The pouch 34 is secured to the smaller diameter portion 44 of the rim 30 through a series of circumferentially spaced, axially extending bonded areas 48 which provide intermittent bonds between the pouch and the portion 44 around the periphery of the rim 30. Bonds 48 are preferably formed by ultrasonic welding. For example, portion 44 of a rim 30 may be installed within the open end 38 of a pouch 34, and the assembly can then be placed on a conventional mandrel. A conventional ultrasonic horn, in which the horned surface has raised and lowered portions can then be used to apply ultrasonic energy to the portion of the open end 38 of the bag and the portion 44 of the rim to thereby form the ultrasonic welds or bonds indicated at 48. The process of ultrasonic welding of bags to rims is conventional, but generally continuous welds are formed around the periphery of the bag instead of the discontinuous welds of the present invention. It will be noted that the welds or bonds 48 extend substantially parallel or coaxial with the rim 32 and the bag 14 and that the length of each of the welds or bonds 48 along the axis of the bag is substantially greater than the circumferential spacing between the welds. It will also be noted that, because the welds or bonded areas 48 are spaced circumferentially, the sections of the pouch 34 between the welds or bonds 48 are unattached to the portion 44 of the rim 30. However, because of the relatively tight fit between the bag 14 and the portion 44, it is extremely unlikely that fluid being filtered can pass between the unbonded portions to bypass the filter bag. However, as illustrated in FIG. 5, an additional ultrasonic weld 48 can be applied between the portion 44 and the pouch 34 to provide complete assurance that fluid cannot bypass around the bonds 48. As will be discussed hereinafter, it is important that the ultrasonic weld 50 be placed between the bonded areas of 48 and the shoulder 46.
Referring to FIG. 4, which is a very much enlarged view of the weld 48 and the associated areas of the pouch 34, in prior art filter bags, in which the pouch was secured to the rim through a continuous circumferentially extend weld, only the vertical fibers A were captured in the weld. In the present invention, only some of the vertical extending fibers A, which have been woven together to create the fabric from which the pouch 34 is made, are captured in the welded or bonded areas 48. These fibers are indicated at A' in FIG. 4. The vertical fibers extending between the welded or bonded edges 48, indicated A" on FIG. 4, are not captured within the welded or bonded areas 48. However, the horizontally extending fibers, indicated at B in FIG. 4, are captured within the welds 48. Because of the attachment between the vertical fibers A" and the horizontal fibers B, capture of the horizontal fibers B within the welds also supports the vertical fibers A". Since the length of the welds or bonded areas 48 along the axis of the bag is much greater than the distance between the welds or bonded areas 48, many more horizontal fibers B will be captured within the welds or bonded areas 48 as compared to the vertical fibers A" captured in the conventional prior art continuous welding technique. Because more of the horizontal fibers B are captured than are the vertical fibers A", the weld between the pouch 34 and the rim 30 is much stronger than weld between the rim and pouch of prior art filter bags. Furthermore, some slight deflection of the fibers A" relative to the rim 30 is possible, thereby permitting some "give" in the vertical direction when the bag is being removed from the housing during filter change over. Accordingly, a much stronger bond is assured between the pouch and the rim, thus making a rupture between the pouch and the rim, which often occurred in bags of the prior art using a continuous weld securing the bag to the rim, less likely to occur. It will be noted that, even if a continuous weld 50 is used to assure that it is impossible for fluid to bypass around the rim, the weld 50 is placed between the bonded areas 48 and the shoulder 46, so that the primary bond is at the bonded areas 48. Accordingly, the bond 50 does not secure the pouch to the rim to any significant degree.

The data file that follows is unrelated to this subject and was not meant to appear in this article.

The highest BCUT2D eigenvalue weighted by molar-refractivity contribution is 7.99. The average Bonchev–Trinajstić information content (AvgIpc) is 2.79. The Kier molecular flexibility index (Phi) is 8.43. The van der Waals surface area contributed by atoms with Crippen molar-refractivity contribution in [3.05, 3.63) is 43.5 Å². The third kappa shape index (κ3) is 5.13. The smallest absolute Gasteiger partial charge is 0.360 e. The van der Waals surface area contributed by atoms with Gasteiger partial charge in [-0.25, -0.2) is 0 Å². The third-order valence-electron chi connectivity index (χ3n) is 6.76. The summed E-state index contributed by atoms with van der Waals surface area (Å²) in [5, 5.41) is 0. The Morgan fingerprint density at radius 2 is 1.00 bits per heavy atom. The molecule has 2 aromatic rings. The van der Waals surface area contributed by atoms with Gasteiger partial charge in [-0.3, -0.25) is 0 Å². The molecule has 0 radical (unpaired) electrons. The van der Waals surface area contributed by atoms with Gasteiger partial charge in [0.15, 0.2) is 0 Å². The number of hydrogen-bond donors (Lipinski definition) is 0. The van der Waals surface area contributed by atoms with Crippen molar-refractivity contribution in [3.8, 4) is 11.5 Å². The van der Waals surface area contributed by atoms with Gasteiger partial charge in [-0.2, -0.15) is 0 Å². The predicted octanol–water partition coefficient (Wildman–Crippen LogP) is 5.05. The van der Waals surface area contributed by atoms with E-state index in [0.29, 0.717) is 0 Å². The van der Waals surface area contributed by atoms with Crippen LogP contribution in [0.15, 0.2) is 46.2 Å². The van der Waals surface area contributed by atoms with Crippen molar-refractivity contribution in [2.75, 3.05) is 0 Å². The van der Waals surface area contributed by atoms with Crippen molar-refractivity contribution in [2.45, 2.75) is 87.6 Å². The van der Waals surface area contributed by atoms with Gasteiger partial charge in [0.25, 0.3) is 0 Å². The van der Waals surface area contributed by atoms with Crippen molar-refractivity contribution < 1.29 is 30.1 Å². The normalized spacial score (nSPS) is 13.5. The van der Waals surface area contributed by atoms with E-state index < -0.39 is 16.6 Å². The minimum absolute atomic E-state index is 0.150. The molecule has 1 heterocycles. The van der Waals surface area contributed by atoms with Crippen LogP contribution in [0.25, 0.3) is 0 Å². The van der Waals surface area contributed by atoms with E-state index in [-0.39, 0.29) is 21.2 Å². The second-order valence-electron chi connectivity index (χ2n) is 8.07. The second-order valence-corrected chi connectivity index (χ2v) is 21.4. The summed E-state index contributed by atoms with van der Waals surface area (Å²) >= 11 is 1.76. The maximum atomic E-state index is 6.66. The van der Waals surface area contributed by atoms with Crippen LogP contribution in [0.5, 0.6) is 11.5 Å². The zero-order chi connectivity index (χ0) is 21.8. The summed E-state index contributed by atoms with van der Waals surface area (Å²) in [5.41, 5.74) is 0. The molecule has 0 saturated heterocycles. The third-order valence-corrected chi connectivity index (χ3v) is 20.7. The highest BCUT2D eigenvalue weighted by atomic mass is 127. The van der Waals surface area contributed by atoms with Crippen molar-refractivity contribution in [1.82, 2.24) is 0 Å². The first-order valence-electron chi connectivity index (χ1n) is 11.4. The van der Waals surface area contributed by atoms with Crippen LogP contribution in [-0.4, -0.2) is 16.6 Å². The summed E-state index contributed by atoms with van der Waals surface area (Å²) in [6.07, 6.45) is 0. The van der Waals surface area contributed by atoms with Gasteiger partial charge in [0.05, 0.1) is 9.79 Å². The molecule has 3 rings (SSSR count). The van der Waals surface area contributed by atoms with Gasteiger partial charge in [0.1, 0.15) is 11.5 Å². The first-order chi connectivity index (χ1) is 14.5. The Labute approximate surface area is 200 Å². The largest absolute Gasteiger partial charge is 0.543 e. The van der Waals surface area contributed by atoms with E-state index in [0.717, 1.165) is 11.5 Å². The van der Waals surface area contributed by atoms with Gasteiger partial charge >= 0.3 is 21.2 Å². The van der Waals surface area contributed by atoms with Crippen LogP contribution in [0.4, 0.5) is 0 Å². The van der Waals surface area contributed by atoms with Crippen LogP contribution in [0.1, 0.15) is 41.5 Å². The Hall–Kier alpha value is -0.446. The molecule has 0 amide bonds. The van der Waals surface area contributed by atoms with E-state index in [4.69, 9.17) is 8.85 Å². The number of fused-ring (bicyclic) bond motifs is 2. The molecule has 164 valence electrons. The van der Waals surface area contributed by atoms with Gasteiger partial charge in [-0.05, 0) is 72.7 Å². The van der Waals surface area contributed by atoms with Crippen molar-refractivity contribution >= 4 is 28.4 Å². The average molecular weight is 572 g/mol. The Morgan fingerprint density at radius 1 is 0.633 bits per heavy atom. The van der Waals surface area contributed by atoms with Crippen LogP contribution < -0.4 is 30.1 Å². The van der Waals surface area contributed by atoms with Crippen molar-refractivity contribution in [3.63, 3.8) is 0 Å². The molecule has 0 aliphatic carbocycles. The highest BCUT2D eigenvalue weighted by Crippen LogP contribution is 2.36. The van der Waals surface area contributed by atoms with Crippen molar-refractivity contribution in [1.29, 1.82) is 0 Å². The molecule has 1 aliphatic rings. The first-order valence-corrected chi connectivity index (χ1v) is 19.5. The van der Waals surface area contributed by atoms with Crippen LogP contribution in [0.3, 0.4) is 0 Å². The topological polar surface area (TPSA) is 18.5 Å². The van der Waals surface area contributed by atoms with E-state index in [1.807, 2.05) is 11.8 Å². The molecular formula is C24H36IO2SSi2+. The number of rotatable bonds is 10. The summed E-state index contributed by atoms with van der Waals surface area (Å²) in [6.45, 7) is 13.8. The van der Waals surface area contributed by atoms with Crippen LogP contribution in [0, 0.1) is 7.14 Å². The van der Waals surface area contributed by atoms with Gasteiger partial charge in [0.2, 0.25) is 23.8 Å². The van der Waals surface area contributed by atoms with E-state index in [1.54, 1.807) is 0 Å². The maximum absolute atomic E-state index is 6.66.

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|U.S. Classification||210/448, 55/382, 55/381, 55/379, 210/453, 210/452|
|Jul 30, 1996||AS||Assignment|
Owner name: FILTER SPECIALISTS, INC., INDIANA
Free format text: ASSIGNMENT OF ASSIGNORS INTEREST;ASSIGNORS:HARRIS, JAMES L.;JACOBS, JAMES D.;REEL/FRAME:008123/0116
Effective date: 19960718
|Jan 23, 2001||REMI||Maintenance fee reminder mailed|
|Jun 6, 2001||FPAY||Fee payment|
Year of fee payment: 4
|Jun 6, 2001||SULP||Surcharge for late payment|
|Dec 22, 2004||FPAY||Fee payment|
Year of fee payment: 8
|Sep 17, 2008||FPAY||Fee payment|
Year of fee payment: 12
|Jul 2, 2014||AS||Assignment|
Owner name: PALL FILTER SPECIALISTS, INC., NEW YORK
Free format text: CHANGE OF NAME;ASSIGNOR:FILTER SPECIALISTS, INCORPORATED;REEL/FRAME:033266/0939
Effective date: 20140501
Owner name: PALL CORPORATION, NEW YORK
Free format text: ASSIGNMENT OF ASSIGNORS INTEREST;ASSIGNOR:PALL FILTER SPECIALISTS, INC.;REEL/FRAME:033233/0496
Effective date: 20140701